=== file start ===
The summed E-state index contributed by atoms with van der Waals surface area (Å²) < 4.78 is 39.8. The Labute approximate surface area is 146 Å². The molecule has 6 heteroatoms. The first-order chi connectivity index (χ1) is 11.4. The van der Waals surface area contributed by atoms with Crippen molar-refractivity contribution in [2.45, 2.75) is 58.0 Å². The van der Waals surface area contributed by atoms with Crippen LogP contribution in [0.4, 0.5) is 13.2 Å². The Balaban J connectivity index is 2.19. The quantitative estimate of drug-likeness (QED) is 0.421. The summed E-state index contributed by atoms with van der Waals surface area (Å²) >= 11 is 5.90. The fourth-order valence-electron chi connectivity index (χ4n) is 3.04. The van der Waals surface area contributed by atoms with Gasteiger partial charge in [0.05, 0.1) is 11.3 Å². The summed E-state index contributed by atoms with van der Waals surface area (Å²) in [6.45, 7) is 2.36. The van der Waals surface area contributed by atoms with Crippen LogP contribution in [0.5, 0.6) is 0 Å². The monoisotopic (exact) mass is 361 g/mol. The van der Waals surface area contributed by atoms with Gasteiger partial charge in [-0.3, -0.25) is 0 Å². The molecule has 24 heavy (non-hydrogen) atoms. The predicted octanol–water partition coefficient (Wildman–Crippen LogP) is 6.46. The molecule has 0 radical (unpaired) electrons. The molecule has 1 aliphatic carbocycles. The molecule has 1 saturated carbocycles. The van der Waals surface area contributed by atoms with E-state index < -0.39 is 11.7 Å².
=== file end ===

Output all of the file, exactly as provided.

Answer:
The summed E-state index contributed by atoms with van der Waals surface area (Å²) < 4.78 is 39.8. The Labute approximate surface area is 146 Å². The molecule has 6 heteroatoms. The first-order chi connectivity index (χ1) is 11.4. The van der Waals surface area contributed by atoms with Crippen molar-refractivity contribution in [2.45, 2.75) is 58.0 Å². The van der Waals surface area contributed by atoms with Crippen LogP contribution in [0.4, 0.5) is 13.2 Å². The Balaban J connectivity index is 2.19. The quantitative estimate of drug-likeness (QED) is 0.421. The summed E-state index contributed by atoms with van der Waals surface area (Å²) >= 11 is 5.90. The fourth-order valence-electron chi connectivity index (χ4n) is 3.04. The van der Waals surface area contributed by atoms with Gasteiger partial charge in [0.05, 0.1) is 11.3 Å². The summed E-state index contributed by atoms with van der Waals surface area (Å²) in [6.45, 7) is 2.36. The van der Waals surface area contributed by atoms with Crippen LogP contribution in [0.5, 0.6) is 0 Å². The monoisotopic (exact) mass is 361 g/mol. The van der Waals surface area contributed by atoms with Gasteiger partial charge in [-0.3, -0.25) is 0 Å². The molecule has 24 heavy (non-hydrogen) atoms. The predicted octanol–water partition coefficient (Wildman–Crippen LogP) is 6.46. The molecule has 0 radical (unpaired) electrons. The molecule has 1 aliphatic carbocycles. The molecule has 1 saturated carbocycles. The van der Waals surface area contributed by atoms with E-state index < -0.39 is 11.7 Å².